Hartmann's Competitive Genetic Algorithm

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  • Topic: Genetic algorithm, Crossover, Algorithm
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This is a preprint of an article published in Naval Research Logistics 45:733-750, 1998 c 1998 by John Wiley & Sons, Inc. www.interscience.wiley.com

A Competitive Genetic Algorithm for Resource-Constrained Project Scheduling S¨ nke Hartmann∗ o Institut f¨ r Betriebswirtschaftslehre u Lehrstuhl f¨ r Produktion und Logistik u Christian-Albrechts-Universit¨ t zu Kiel a 24098 Kiel, Germany hartmann @ bwl.uni-kiel.de www.bwl.uni-kiel.de/bwlinstitute/Prod/alumni/hartmann/hartmann.html ∗ supported

by the Studienstiftung des deutschen Volkes

Abstract In this paper we consider the resource-constrained project scheduling problem (RCPSP) with makespan minimization as objective. We propose a new genetic algorithm approach to solve this problem. Subsequently, we compare it to two genetic algorithm concepts from the literature. While our approach makes use of a permutation based genetic encoding that contains problem-specific knowledge, the other two procedures employ a priority value based and a priority rule based representation, respectively. Then we present the results of our thorough computational study for which standard sets of project instances have been used. The outcome reveals that our procedure is the most promising genetic algorithm to solve the RCPSP. Finally, we show that our genetic algorithm yields better results than several heuristic procedures presented in the literature. Keywords: Project Management and Scheduling, Resource-Constraints, Genetic Algorithms, Computational Results.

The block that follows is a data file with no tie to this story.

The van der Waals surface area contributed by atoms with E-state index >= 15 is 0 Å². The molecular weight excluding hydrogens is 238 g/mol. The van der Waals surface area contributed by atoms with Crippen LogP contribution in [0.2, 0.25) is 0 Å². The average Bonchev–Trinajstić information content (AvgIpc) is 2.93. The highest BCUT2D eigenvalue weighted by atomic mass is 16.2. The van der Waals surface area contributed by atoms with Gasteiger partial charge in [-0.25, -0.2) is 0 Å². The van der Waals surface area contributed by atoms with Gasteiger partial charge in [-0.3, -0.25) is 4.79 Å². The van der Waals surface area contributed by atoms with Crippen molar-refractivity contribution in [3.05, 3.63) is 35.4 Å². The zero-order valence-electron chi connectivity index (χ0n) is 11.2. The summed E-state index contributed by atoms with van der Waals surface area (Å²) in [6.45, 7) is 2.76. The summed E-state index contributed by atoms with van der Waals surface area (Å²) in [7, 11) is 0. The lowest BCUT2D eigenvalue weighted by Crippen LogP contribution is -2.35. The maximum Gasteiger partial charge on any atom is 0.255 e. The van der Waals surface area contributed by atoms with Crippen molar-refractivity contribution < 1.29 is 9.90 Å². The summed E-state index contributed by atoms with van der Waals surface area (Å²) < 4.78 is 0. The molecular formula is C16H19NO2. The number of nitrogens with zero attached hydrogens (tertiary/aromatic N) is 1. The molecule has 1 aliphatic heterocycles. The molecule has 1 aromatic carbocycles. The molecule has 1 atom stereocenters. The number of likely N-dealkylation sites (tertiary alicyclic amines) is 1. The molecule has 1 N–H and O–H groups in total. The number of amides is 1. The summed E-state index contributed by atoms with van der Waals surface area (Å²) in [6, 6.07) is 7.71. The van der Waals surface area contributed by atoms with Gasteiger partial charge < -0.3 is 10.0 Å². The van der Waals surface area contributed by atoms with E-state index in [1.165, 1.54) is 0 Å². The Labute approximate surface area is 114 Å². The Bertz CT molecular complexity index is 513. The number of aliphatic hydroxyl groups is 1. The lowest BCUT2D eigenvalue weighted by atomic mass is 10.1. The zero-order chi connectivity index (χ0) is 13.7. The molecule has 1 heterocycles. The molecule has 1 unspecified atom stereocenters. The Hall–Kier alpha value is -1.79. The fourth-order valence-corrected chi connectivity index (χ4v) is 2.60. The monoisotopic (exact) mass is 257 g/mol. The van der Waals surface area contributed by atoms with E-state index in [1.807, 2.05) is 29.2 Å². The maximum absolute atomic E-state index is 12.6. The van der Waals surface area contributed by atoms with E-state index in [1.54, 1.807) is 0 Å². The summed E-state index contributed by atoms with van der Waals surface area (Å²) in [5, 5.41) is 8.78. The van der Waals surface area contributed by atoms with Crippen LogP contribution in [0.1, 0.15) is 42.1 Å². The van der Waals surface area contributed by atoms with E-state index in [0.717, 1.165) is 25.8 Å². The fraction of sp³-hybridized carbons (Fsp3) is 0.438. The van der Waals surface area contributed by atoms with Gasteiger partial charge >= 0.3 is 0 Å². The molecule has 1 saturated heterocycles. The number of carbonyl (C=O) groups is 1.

Within the classical resource-constrained project scheduling problem (RCPSP), the activities of a project have to be scheduled such that the makespan of the project is minimized. This problem arises within project management software as well as within systems for production planning and scheduling. The currently most powerful exact procedures have been presented by Brucker et al. [3], Demeulemeester and Herroelen [6, 7], Mingozzi et al. [24], and Sprecher [32]. However, they are unable to find optimal schedules for highly resource-constrained projects with 60 activities or more. Hence, in practice heuristic algorithms to generate near-optimal schedules for larger projects are of special interest. Recently, an evaluation study (see Kolisch and Hempel [18] and Kolisch [14]) showed that commercial software packages for project management generate schedules with an average deviation of 4.3 % to 9.8 % from the optimal solution for projects with up to 30 activities. These rather disappointing results indicate the need for (fast) heuristics to obtain better near-optimal schedules which should be implemented in software packages. Recently proposed heuristic algorithms for the RCPSP include the following: Bell and Han [2] present a two-phase algorithm based on the concept of disjunctive arcs. Sampson and Weiss ¨ [31] introduce a local search approach in which a schedule is encoded by a shift vector. Ozdamar and Ulusoy [26] propose the so-called local constraint based analysis (LCBA), which is extended ¨ to an iterative algorithm in Ozdamar and Ulusoy [28]. Kolisch [15] develops three new priority rules for the parallel scheduling scheme and tests them in a single-pass environment. Kolisch [16] compares some good priority rules within both the serial and the parallel scheduling scheme and reports experiences with sampling procedures. Kolisch and Drexl [17] introduce a so-called adaptive search procedure which applies a scheduling scheme and priority rules after analyzing the project instance at hand. Baar et al. [1] develop two tabu search approaches. Lee and Kim [21] compare a genetic algorithm (GA), a simulated annealing heuristic, and a tabu search method. Cho and Kim [4] improve the simulated annealing procedure of Lee and Kim [21]. Leon and Ramamoorthy [22] suggest a GA and two local search procedures which are based on the socalled problem space based representation. Kohlmorgen et al. [13] summarize their...
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